Is the Next Generation Using their Parent’s Advisor?

12/1/2021

Children often follow their parent’s example for many different things, including for financial topics.  Financial institutions often talk about how important it is for financial advisors to develop relationships with the children of their clients. Millennial and Gen X investors are the “children” of many clients, so they have a complicated financial picture themselves, possibly with student loans, retirement plans, home ownership, or a slew of other issues. How do these investors go through the process of selecting an advisor to work with? Do they utilize the advisor that their parents used?

It is important to be focusing on these investor segments as 82 percent of Millennials, and 65 percent of Gen X investors are using a financial advisor in their financial decision-making. Millennials are most likely to identify their Banker or Accountant as their primary advisor, while Gen X investors are more likely to indicate that Independent Financial Planners, Full-Service Brokers, or Investment Managers are their primary advisor. The type of advisor that Millennials are using is not surprising given they are younger and may have only interacted with their accountant or bank.

While the type of advisor an investor uses is important, sometimes it is of greater importance to understand why they selected that advisor, or how they came to know that advisor. This is where their parent’s advisor can come into play in a significant manner. It is worth noting that nearly a quarter, 23 percent, of Millennials and 39 percent of Gen X investors indicate that their parents didn’t have an advisor, so there was not an existing relationship for these investors to connect with. What about those whose parents did have a financial advisor? How does that relationship impact Millennial and Gen X investors?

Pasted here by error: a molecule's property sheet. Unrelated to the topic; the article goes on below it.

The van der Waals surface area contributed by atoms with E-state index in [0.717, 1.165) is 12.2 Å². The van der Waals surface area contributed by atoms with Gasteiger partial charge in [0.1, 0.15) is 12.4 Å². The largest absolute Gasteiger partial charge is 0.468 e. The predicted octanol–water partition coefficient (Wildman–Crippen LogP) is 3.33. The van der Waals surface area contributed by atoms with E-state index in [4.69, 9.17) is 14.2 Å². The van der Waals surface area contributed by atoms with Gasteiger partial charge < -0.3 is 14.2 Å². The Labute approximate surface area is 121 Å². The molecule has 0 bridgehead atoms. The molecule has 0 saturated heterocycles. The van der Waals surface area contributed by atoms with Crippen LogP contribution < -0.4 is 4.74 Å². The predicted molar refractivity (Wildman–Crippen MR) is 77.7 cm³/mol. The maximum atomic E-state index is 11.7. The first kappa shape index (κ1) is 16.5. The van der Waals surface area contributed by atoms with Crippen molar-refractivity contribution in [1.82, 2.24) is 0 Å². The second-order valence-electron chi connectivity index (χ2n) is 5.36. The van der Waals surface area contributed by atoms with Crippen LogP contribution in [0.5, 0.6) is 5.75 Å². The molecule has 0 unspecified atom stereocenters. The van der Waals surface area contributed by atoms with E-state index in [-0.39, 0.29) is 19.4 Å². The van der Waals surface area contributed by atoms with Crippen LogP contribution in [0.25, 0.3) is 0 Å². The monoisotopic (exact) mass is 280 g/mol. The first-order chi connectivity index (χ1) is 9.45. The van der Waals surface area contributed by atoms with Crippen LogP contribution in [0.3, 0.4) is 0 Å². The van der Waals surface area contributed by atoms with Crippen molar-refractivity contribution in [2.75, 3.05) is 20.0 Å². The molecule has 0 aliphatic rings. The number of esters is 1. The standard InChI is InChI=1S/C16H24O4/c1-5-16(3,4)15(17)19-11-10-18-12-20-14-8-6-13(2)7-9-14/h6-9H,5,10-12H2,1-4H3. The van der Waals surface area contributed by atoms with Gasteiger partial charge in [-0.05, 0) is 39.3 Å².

Sixteen percent of Millennial investors indicate they would not ever use the same advisor as their parents, according to recent research from Spectrem Group. Gen X investors are slightly more open to the idea, with only nine percent indicating they would never use the same financial advisor as their parents. While Millennials are more likely to feel they would never use the same advisor as their parents, they are also more likely to be using the same advisor as their parents, showing some contradiction in this generation. Thirty percent of Millennials use the same advisor as their parents, while 23 percent of Gen X investors use the same advisor as their parents. A third of Millennial and Gen X investors with a household income of $500,000 or more are using the same advisor as their parents.

Nineteen percent of Millennials feel that their parent’s advisor is simply too old for them to work with. Along with that sentiment, 14 percent of Millennials feel their parent’s advisor is old fashioned and not current with newer investments. While this is possible, it is also possible that the advisor just isn’t talking to the parents about newer investment options rather than the idea that they are too old fashioned. Gen X investors are far less likely to feel this way about their parent’s advisor, with only 10 percent indicating their parent’s advisor is too old, and 8 percent feeling that their parent’s advisor is old fashioned and not current with some of the newer investment options. Millennials and Gen X at the highest levels of income are the most likely to feel the advisor is too old to work with or that the advisor is old fashioned and not current with newer investment options.

Often the decision to work or not work with an advisor comes down to the relationship between the advisor and client. Nineteen percent of Millennials feel that the type of advisor relationship they want to have is different from that of their parents. Eleven percent of Gen X investors feel similarly. 

Whether investors choose to use their parent’s advisor or embark on a new relationship with a different advisor, there is still much that can be learned from watching their parents utilize a financial advisor. Even for those investors whose parents never worked with an advisor there are lessons to be learned from that.